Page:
The Massachusetts Court of Appeals recently held that a plaintiff’s harassment order was wrongfully extended because there was insufficient evidence of harassment. Specifically, there was no evidence that the defendant acted with intent to cause fear, intimidation, abuse, or damage to property.Defendant Kinzy Reason and plaintiff Elizabeth Gassman lived in the same apartment in Brighton, Massachusetts. Reason lived in an apartment unit directly below Gassman, who played the piano frequently–a source of continued annoyance and distress for Reason.
In June 2013, Gassman moved for an ex parte harassment prevention order pursuant to Massachusetts law against Reason. During a hearing, the judge asked Gassman whether she feared for her safety, and Gassman responded that she did. After the hearing, the judge issued an ex parte stay away order. At a second hearing, the same judge extended the order for a year.
At the end of this period, Gassman again moved to extend the order before a different judge. Gassman offered police reports to demonstrate a violation of the existing harassment prevention order. She also requested that Reason be evicted for “six years of unrelenting harassment.” Gassman told the judge that Reason had called the police to her door four times for playing the piano. She complained that Reason had violated the order by standing directly in front of the elevator door and forcing Gassman to squeeze past her to get by.
Reason’s counsel asked to have the order vacated. Counsel argued that Reason also had been harassed by Gassman but did not seek a harassment prevention order for herself because she did not want to escalate the altercation. Reason then testified that the perpetual noise distressed her immensely and that she had tried unsuccessfully to obtain emergency housing elsewhere.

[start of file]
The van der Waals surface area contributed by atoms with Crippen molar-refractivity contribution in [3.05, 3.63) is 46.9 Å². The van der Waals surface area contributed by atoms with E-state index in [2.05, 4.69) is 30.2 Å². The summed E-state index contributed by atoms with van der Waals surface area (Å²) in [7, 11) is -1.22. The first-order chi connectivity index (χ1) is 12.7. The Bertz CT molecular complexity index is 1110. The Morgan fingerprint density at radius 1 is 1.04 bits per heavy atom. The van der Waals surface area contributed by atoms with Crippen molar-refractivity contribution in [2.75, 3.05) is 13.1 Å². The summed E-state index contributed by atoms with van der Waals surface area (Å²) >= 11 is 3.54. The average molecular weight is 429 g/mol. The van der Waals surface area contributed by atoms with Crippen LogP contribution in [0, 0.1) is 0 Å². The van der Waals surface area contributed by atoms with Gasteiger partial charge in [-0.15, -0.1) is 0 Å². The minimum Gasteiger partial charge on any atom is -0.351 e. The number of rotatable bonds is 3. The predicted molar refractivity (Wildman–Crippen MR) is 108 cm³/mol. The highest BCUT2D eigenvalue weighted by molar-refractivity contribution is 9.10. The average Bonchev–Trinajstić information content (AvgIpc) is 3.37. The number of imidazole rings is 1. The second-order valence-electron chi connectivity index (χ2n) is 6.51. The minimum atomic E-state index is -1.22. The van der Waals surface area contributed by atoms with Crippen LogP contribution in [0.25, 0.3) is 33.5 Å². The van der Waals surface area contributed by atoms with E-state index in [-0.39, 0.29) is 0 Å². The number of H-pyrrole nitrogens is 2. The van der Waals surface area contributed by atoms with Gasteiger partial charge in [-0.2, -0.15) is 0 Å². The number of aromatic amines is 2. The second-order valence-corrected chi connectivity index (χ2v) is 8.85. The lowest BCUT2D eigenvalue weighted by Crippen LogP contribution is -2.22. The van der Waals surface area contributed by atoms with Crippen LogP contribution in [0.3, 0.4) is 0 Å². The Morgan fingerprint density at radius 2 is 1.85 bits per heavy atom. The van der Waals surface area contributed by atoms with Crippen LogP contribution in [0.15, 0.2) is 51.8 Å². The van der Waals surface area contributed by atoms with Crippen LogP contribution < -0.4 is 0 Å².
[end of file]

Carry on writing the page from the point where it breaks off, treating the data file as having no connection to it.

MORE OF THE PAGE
The judge extended the order for six months. Reason timely appealed. In the interim, another judge extended the order until June 2015.
The appeals court first considered whether the appeal that expired in June 2015 was moot. The court concluded that the order was not moot. Instead, it simply expired at the end of the extension period. Reason did not obtain a judicial termination of the order or an order that law enforcement should destroy all copies of it (which are required by precedent to render it moot).
The court next reviewed the legitimacy of the harassment order. Gassman testified multiple times that Reason caused her to fear for her personal safety. The judges credited that testimony, and the question was only whether Gassman in fact was afraid, not whether the fear was reasonable. However, the court explained, a plaintiff also must prove that the defendant acted with intent to cause fear, abuse, intimidation, or property damage.
The appeals court held that there was was no evidence that Reason intended to cause harm to Gassman. There was no evidence of a true threat. Numerous noise complaints cannot, the court explained, reasonably be construed as intimidation, intending to cause fear of physical harm or property damage.
A single application for a complaint against the plaintiff, alleging an assault and battery, the court reasoned, cannot credibly be described as an act of harassment under Massachusetts law under the circumstances of this case. Even considering the entire interaction between the parties over several years, the court concluded there was insufficient evidence to support the extended protection order.
The court vacated the order extending the harassment order and remanded.
If you have been harmed by another party’s harassment, you may need the assistance of an injury lawyer to seek compensation. At the Neumann Law Group, our Massachusetts personal injury attorneys provide trustworthy legal representation to accident victims all over the state. Contact us toll-free at 800-525-NEUMANN or use our online form to set up a free consultation.
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